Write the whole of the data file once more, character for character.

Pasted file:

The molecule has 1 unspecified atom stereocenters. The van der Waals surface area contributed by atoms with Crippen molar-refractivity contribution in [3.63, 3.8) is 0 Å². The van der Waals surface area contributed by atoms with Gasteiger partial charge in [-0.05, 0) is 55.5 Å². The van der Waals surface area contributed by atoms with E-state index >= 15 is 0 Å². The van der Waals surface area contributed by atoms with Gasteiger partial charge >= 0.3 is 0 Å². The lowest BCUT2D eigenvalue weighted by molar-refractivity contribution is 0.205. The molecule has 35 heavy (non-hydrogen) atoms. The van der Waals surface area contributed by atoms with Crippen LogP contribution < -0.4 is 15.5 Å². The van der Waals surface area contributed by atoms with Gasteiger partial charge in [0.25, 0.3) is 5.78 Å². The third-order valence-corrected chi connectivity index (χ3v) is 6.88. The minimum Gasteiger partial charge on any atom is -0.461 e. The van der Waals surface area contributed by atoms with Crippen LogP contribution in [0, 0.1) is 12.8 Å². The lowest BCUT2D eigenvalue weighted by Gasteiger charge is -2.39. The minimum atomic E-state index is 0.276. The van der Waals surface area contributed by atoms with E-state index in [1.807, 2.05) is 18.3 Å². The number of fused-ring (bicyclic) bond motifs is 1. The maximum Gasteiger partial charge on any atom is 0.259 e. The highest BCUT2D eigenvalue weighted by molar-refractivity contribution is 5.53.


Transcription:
The molecule has 1 unspecified atom stereocenters. The van der Waals surface area contributed by atoms with Crippen molar-refractivity contribution in [3.63, 3.8) is 0 Å². The van der Waals surface area contributed by atoms with Gasteiger partial charge in [-0.05, 0) is 55.5 Å². The van der Waals surface area contributed by atoms with E-state index >= 15 is 0 Å². The van der Waals surface area contributed by atoms with Gasteiger partial charge >= 0.3 is 0 Å². The lowest BCUT2D eigenvalue weighted by molar-refractivity contribution is 0.205. The molecule has 35 heavy (non-hydrogen) atoms. The van der Waals surface area contributed by atoms with Crippen LogP contribution < -0.4 is 15.5 Å². The van der Waals surface area contributed by atoms with Gasteiger partial charge in [0.25, 0.3) is 5.78 Å². The third-order valence-corrected chi connectivity index (χ3v) is 6.88. The minimum Gasteiger partial charge on any atom is -0.461 e. The van der Waals surface area contributed by atoms with Crippen LogP contribution in [0, 0.1) is 12.8 Å². The lowest BCUT2D eigenvalue weighted by Gasteiger charge is -2.39. The minimum atomic E-state index is 0.276. The van der Waals surface area contributed by atoms with E-state index in [1.807, 2.05) is 18.3 Å². The number of fused-ring (bicyclic) bond motifs is 1. The maximum Gasteiger partial charge on any atom is 0.259 e. The highest BCUT2D eigenvalue weighted by molar-refractivity contribution is 5.53.